I heard the news of Steve Jobs passing along with countless others, on Twitter. A lone questioning tweet appeared, then a trickle, then the news cascaded down the stream. If you had just arrived on earth to witness it you’d be forgiven for thinking a beloved humanitarian fighting injustice and suffering had been assassinated.
As Apple’s figurehead and spokesman he didn’t invent any of Apple’s industry changing products, nor did he design them, he was the CEO. Which makes it all the more incredible that
customers fans have been leaving flowers outside Apple stores in remembrance and people from countries all over the world are still flooding social networks with micro memorials.
Steve Jobs wasn’t just one of the greatest American CEOs, he was a true visionary.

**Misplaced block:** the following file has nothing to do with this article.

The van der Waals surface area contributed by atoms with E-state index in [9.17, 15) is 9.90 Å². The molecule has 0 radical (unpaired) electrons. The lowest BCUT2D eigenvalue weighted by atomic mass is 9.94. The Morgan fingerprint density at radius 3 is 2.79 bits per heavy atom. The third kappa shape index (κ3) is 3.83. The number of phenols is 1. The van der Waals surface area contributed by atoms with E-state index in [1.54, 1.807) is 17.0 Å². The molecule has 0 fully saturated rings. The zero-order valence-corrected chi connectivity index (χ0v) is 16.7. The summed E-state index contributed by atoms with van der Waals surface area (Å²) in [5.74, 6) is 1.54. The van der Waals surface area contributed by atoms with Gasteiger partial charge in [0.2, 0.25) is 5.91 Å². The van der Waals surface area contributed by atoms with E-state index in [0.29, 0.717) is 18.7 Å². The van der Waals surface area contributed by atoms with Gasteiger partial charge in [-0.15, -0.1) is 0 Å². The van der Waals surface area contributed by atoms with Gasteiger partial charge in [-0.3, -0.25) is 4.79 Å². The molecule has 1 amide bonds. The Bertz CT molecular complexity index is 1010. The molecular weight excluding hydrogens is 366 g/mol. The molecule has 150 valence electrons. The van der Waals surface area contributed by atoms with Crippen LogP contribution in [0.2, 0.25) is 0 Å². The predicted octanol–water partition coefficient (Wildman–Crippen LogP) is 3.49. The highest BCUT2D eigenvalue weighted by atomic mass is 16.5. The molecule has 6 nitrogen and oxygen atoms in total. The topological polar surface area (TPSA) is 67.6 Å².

The people who knew him describe his relentless drive to innovate, to push the people he worked with to improve every aspect of what they were working on, to do things differently. Not to give people what they wanted, but to bring them new products that they would love.
That he did this at the expense of profit led to him being fired by the Apple board in 1985. His return with his visionary leadership style intact made Apple what it is today. That’s what makes him one of the greatest American CEOs, but that doesn’t explain the genuine grief evident in the social sphere.
For me that’s explained in his ability to elevate form over function in a world that is increasingly focused on ROI, efficiency & the ruthless pursuit of cost-cutting.
We have an emotional response to design in a way we never will with an list of impressive specifications. With his drive, every Apple product touched by his vision shines. It’s what led Apple to be elevated to not just a global company, but a movement. And movements are driven by emotion. Few people leave such an amazing legacy.